BIOE Seminar: Engineering Biomaterials for Stem Cell Morphogenesis and Drug Delivery

Friday, October 20, 2023
9:00 a.m.-10:00 a.m.
A. James Clark Hall, Room #2121
Katharina Maisel

Donny Hanjaya-Putra
University of Notre Dame
Assistant Professor

Engineering Biomaterials for Stem Cell Morphogenesis and Drug Delivery


Stem cells respond to many cues from their microenvironment, which may include chemical and mechanical signals. These important cues can be incorporated into biomaterials to control stem cell differentiation and morphogenesis. Here, we discuss our recent efforts to design synthetic biomaterials as a modular platform to direct stem cell fate and morphogenesis into the blood and lymphatic vasculatures. First, we have used multilamellar lipid nanoparticles to rejuvenate vascular progenitor cells and improve their therapeutic potential. By controlling the release kinetic of various bioactive molecules to the surface of vascular progenitor cells, we not only improve cell migration, but also augment their angiogenic potential in vitro and in vivo. Second, we have used hyaluronic acid (HA)-based hydrogels to promote lymphatic network formation. By tuning the mechanical properties of the hydrogels, we have demonstrated that HA-hydrogels preserve key lymphatic phenotypes and matrix stiffness primes lymphatic tube formation directed by VEGF-C. Finally, we have utilized alternating current (AC) electrospray to encapsulate stem cells and produce granular hydrogels. The electrically induced “tip streaming” mode has enabled high-throughput encapsulation of stem cells with high efficiency and universality. Collectively, these recent advances in biomaterials design and fabrication provides us the opportunity to control stem cell differentiation and morphogenesis for a range of biomedical applications.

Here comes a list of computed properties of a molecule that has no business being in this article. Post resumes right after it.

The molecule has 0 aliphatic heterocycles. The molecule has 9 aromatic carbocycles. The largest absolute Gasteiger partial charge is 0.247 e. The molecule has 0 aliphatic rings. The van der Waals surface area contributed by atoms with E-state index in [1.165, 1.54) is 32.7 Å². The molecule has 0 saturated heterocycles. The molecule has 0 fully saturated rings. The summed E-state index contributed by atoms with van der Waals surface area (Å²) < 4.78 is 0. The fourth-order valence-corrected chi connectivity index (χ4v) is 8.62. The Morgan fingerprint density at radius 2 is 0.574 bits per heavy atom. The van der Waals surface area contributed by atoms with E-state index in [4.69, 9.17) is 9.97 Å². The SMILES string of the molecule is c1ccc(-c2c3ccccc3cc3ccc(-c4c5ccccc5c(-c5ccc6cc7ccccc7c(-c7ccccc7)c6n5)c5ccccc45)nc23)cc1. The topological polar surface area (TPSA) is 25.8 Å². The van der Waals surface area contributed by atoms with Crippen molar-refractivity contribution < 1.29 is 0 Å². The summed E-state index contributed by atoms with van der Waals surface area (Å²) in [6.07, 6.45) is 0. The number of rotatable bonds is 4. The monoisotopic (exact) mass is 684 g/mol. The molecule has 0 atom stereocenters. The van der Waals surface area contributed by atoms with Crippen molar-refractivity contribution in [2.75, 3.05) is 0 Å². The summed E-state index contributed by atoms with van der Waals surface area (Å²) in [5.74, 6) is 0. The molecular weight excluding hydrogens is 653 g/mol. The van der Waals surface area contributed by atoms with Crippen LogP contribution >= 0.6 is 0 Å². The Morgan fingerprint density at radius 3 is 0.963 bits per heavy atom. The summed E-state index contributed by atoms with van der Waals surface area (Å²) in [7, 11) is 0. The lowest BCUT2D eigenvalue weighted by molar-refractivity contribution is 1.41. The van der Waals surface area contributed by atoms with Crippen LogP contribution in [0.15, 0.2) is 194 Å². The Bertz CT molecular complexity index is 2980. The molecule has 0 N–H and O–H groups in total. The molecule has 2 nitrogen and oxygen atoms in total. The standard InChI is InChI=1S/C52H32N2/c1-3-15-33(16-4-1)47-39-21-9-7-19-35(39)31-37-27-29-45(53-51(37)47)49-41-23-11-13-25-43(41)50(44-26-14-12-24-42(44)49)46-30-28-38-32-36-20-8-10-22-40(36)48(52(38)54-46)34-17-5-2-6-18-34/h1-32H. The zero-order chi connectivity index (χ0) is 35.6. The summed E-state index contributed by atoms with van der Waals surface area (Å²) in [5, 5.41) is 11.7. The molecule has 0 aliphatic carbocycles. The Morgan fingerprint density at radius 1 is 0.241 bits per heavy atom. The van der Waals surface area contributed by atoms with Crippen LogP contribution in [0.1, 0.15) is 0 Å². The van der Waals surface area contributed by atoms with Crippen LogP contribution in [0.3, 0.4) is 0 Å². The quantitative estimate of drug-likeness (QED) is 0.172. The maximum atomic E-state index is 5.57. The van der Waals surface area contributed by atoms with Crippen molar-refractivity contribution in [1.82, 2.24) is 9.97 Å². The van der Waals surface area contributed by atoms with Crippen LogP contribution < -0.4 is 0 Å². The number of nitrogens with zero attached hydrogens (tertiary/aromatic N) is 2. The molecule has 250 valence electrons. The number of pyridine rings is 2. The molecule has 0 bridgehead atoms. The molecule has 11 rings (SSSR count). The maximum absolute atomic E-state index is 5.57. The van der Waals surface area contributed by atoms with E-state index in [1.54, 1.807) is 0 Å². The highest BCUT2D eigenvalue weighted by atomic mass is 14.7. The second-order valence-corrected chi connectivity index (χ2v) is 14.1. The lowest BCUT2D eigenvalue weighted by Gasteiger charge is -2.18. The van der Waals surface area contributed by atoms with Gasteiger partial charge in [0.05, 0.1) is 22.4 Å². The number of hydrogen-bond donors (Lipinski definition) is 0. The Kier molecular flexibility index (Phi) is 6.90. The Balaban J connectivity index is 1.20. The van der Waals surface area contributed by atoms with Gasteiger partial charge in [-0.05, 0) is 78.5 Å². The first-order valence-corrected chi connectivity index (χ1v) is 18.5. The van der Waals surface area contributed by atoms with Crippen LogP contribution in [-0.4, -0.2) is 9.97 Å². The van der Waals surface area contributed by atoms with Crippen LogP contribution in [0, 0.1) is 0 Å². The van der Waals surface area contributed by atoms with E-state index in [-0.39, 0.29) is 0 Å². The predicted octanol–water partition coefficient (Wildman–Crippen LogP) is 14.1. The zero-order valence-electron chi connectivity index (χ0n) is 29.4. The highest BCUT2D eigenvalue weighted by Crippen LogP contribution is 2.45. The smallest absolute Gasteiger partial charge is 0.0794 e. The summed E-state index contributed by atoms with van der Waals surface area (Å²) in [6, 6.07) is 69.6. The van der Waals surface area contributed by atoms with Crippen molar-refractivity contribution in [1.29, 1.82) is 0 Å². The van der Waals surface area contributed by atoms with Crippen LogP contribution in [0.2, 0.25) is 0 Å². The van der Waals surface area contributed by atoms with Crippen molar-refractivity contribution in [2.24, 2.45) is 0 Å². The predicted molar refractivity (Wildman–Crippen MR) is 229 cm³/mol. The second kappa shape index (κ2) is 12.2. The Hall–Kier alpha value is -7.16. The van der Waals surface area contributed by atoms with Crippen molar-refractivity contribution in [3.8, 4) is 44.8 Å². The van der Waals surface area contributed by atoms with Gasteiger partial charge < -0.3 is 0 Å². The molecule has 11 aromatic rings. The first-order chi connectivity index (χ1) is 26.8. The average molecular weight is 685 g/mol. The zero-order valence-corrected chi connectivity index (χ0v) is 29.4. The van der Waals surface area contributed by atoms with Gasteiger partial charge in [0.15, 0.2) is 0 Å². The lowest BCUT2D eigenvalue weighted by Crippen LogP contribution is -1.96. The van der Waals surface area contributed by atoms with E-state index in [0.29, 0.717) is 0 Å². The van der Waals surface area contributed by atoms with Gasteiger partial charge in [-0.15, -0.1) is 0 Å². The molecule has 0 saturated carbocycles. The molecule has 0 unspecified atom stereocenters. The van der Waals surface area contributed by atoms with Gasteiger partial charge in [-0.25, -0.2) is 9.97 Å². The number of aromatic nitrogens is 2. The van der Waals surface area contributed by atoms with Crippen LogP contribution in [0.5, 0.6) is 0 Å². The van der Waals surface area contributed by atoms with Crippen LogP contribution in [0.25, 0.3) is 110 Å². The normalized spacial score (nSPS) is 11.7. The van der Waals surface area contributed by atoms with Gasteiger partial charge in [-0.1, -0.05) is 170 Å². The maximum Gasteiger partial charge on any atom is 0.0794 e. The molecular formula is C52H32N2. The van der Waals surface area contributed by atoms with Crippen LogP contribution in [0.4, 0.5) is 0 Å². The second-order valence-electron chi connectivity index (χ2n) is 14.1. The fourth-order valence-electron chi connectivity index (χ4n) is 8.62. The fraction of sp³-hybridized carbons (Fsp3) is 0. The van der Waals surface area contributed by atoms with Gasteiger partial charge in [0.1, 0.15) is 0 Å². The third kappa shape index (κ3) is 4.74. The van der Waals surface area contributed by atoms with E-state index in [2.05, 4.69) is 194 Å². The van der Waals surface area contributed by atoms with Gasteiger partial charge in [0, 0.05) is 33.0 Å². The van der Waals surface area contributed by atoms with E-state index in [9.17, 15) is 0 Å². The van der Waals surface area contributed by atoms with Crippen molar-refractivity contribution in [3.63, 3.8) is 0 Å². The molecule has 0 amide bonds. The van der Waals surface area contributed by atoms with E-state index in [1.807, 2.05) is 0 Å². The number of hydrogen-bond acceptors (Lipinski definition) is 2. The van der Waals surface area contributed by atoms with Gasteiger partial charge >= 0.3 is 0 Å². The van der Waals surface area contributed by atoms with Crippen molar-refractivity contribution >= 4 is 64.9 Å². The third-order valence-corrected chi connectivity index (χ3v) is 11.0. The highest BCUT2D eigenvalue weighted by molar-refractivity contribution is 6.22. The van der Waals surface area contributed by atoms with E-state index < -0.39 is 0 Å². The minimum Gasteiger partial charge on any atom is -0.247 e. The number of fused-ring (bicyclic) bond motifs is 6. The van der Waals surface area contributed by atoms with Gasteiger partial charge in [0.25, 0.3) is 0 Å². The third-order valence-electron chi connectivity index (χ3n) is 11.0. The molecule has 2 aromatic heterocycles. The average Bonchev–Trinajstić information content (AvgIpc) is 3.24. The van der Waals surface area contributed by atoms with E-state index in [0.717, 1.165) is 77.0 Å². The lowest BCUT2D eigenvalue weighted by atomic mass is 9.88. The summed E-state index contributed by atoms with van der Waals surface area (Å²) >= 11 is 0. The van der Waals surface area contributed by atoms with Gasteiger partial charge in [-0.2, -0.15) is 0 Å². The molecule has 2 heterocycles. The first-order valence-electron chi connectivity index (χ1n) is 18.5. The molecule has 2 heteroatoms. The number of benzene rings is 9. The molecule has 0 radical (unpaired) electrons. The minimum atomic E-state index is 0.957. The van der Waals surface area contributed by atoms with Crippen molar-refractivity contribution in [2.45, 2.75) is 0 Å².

Speaker Bio

Donny Hanjaya-Putra is an Assistant Professor in the Department of Aerospace and Mechanical Engineering, Bioengineering Graduate and member of the Harper Cancer Research Institute Program at the University of Notre Dame. His research focuses on the study of thrombosis and hemostasis, stem cell engineering, vascular and lymphatic morphogenesis, as well as synthesis of bio-inspired materials and tissue-engineered constructs. His lab is interested to understand what governs the formation of blood and lymphatic vessels from stem cells and how these insights can be used to develop novel therapies. He has received numerous awards, including NIH Maximizing Investigator’s Research Award (MIRA) R35, NSF CAREER Award, Career Development Award from American Heart Association, CMBE Young Innovator Award, and Siebel Scholar Award. Research projects in his lab are currently being supported by both federal and private funding agencies, including Indiana CTSI, NSF, NIH, ACS, DoD Advanced Regenerative Manufacturing Institute (ARMI) / BioFab USA, and American Heart Association.

Audience: Clark School  Graduate  Faculty 

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